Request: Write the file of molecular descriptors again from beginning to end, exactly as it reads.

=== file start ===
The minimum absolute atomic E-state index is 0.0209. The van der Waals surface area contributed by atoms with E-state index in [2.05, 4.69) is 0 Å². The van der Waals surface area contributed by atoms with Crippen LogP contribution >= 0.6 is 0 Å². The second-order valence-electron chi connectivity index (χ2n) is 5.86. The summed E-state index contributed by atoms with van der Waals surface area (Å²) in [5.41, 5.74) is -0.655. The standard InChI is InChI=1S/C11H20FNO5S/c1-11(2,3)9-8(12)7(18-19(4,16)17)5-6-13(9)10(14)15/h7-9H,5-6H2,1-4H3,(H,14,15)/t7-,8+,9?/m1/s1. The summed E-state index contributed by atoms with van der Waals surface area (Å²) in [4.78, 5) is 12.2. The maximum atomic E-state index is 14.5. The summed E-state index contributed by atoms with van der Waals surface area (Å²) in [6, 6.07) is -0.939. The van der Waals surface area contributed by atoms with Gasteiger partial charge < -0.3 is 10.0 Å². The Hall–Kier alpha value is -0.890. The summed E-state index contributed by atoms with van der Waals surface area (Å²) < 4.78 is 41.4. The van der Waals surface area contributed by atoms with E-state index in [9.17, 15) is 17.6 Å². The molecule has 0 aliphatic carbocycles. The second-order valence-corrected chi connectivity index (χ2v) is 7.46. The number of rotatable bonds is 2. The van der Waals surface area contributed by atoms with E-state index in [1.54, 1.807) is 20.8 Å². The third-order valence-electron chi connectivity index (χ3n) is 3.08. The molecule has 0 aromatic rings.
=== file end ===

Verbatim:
The minimum absolute atomic E-state index is 0.0209. The van der Waals surface area contributed by atoms with E-state index in [2.05, 4.69) is 0 Å². The van der Waals surface area contributed by atoms with Crippen LogP contribution >= 0.6 is 0 Å². The second-order valence-electron chi connectivity index (χ2n) is 5.86. The summed E-state index contributed by atoms with van der Waals surface area (Å²) in [5.41, 5.74) is -0.655. The standard InChI is InChI=1S/C11H20FNO5S/c1-11(2,3)9-8(12)7(18-19(4,16)17)5-6-13(9)10(14)15/h7-9H,5-6H2,1-4H3,(H,14,15)/t7-,8+,9?/m1/s1. The summed E-state index contributed by atoms with van der Waals surface area (Å²) in [4.78, 5) is 12.2. The maximum atomic E-state index is 14.5. The summed E-state index contributed by atoms with van der Waals surface area (Å²) in [6, 6.07) is -0.939. The van der Waals surface area contributed by atoms with Gasteiger partial charge < -0.3 is 10.0 Å². The Hall–Kier alpha value is -0.890. The summed E-state index contributed by atoms with van der Waals surface area (Å²) < 4.78 is 41.4. The van der Waals surface area contributed by atoms with E-state index in [9.17, 15) is 17.6 Å². The molecule has 0 aliphatic carbocycles. The second-order valence-corrected chi connectivity index (χ2v) is 7.46. The number of rotatable bonds is 2. The van der Waals surface area contributed by atoms with E-state index in [1.54, 1.807) is 20.8 Å². The third-order valence-electron chi connectivity index (χ3n) is 3.08. The molecule has 0 aromatic rings.